Convincing a Judge to Lower the Initial Bail

A defendant with strong ties to the community is not likely to flee--and may warrant a lowered bail because of it.

Defendants seeking lower or no bail should try to convince the judge of these facts:

The defendant doesn’t pose a physical danger to the community. Obviously, this argument is mostly available to defendants charged with nonviolent crimes.

The defendant has no previous criminal record, or has a minimal past record and made all required appearances associated with those charges.

The defendant has strong ties to the community, such as a family and a job (Judges are often impressed when family members and an employer personally appear to support a defendant at a bail hearing.)

Representing Yourself When Seeking Lower Bail or O.R.

You can represent yourself, but suspects typically benefit from legal representation at a bail hearing. Experienced attorneys know the factors that particular judges find important when considering a request for lowered bail or O.R. release. In addition, attorneys normally discuss cases with prosecutors before the bail hearing, and sometimes can assure the judge that the charges are not as serious as they look on paper. Finally, the simple truth is that judges often take attorneys’ arguments more seriously than those of self-represented defendants.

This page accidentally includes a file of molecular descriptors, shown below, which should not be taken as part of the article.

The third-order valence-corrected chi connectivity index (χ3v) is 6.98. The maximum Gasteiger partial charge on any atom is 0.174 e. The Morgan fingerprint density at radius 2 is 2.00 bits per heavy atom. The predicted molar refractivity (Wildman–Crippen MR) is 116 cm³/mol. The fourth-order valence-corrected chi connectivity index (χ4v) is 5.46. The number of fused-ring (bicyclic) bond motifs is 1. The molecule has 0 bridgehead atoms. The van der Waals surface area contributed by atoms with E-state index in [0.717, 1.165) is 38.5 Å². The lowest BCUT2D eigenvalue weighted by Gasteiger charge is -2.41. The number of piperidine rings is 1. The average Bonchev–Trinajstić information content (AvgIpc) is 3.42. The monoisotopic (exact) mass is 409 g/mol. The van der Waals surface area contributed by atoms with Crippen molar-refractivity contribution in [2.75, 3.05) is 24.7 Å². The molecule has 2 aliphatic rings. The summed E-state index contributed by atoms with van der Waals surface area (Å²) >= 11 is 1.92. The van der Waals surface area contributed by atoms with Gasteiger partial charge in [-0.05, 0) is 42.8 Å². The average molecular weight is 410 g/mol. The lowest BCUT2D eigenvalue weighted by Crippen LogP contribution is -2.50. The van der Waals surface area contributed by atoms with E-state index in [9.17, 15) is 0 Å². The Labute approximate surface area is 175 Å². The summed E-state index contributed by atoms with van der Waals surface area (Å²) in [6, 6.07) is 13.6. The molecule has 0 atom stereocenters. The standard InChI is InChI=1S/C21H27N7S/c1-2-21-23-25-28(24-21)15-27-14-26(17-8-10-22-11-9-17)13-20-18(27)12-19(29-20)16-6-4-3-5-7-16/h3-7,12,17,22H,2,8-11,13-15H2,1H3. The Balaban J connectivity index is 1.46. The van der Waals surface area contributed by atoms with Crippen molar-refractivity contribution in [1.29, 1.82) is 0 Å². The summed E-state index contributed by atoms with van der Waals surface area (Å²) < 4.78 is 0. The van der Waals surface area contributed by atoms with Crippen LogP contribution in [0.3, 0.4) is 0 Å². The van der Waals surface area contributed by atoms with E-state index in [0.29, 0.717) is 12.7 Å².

If the Judge Rules Against You

If you haven’t done so already, hire a lawyer. Judges can always reconsider bail, and may lower bail when they receive information—from an attorney—that they were previously unaware of. (For further information, see Can you appeal a judge's bail order?)

This article was excerpted from The Criminal Law Handbook, by Paul Bergman, J.D., and Sara J. Berman, J.D.

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